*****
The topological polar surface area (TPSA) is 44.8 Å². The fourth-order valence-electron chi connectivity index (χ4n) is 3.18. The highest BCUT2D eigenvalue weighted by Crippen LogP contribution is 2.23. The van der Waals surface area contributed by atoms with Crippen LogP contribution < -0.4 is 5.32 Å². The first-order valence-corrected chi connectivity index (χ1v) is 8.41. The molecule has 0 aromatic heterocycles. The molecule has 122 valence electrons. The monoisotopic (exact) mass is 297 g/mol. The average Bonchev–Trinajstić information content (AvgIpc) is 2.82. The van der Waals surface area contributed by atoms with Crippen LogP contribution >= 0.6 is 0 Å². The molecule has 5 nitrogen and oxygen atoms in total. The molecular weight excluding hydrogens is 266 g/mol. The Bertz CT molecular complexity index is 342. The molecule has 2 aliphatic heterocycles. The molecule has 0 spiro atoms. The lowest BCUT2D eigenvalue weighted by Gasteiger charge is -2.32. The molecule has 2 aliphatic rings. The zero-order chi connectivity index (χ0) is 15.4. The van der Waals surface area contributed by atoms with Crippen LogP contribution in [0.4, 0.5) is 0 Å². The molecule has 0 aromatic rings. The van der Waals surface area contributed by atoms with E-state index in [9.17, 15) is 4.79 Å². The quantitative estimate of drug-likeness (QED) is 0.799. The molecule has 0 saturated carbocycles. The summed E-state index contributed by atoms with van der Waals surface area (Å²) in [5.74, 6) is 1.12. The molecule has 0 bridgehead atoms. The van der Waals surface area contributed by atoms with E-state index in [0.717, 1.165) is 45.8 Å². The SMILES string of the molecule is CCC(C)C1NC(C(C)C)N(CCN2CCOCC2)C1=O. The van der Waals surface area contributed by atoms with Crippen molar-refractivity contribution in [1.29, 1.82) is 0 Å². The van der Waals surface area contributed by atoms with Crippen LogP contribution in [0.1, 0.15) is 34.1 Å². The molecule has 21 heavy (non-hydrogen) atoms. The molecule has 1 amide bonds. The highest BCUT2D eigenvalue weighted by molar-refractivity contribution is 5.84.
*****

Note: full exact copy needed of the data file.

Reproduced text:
The topological polar surface area (TPSA) is 44.8 Å². The fourth-order valence-electron chi connectivity index (χ4n) is 3.18. The highest BCUT2D eigenvalue weighted by Crippen LogP contribution is 2.23. The van der Waals surface area contributed by atoms with Crippen LogP contribution < -0.4 is 5.32 Å². The first-order valence-corrected chi connectivity index (χ1v) is 8.41. The molecule has 0 aromatic heterocycles. The molecule has 122 valence electrons. The monoisotopic (exact) mass is 297 g/mol. The average Bonchev–Trinajstić information content (AvgIpc) is 2.82. The van der Waals surface area contributed by atoms with Crippen LogP contribution >= 0.6 is 0 Å². The molecule has 5 nitrogen and oxygen atoms in total. The molecular weight excluding hydrogens is 266 g/mol. The Bertz CT molecular complexity index is 342. The molecule has 2 aliphatic heterocycles. The molecule has 0 spiro atoms. The lowest BCUT2D eigenvalue weighted by Gasteiger charge is -2.32. The molecule has 2 aliphatic rings. The zero-order chi connectivity index (χ0) is 15.4. The van der Waals surface area contributed by atoms with Crippen LogP contribution in [0.4, 0.5) is 0 Å². The molecule has 0 aromatic rings. The van der Waals surface area contributed by atoms with E-state index in [9.17, 15) is 4.79 Å². The quantitative estimate of drug-likeness (QED) is 0.799. The molecule has 0 saturated carbocycles. The summed E-state index contributed by atoms with van der Waals surface area (Å²) in [5.74, 6) is 1.12. The molecule has 0 bridgehead atoms. The van der Waals surface area contributed by atoms with E-state index in [0.717, 1.165) is 45.8 Å². The SMILES string of the molecule is CCC(C)C1NC(C(C)C)N(CCN2CCOCC2)C1=O. The van der Waals surface area contributed by atoms with Crippen molar-refractivity contribution in [1.29, 1.82) is 0 Å². The van der Waals surface area contributed by atoms with Crippen LogP contribution in [0.1, 0.15) is 34.1 Å². The molecule has 21 heavy (non-hydrogen) atoms. The molecule has 1 amide bonds. The highest BCUT2D eigenvalue weighted by molar-refractivity contribution is 5.84.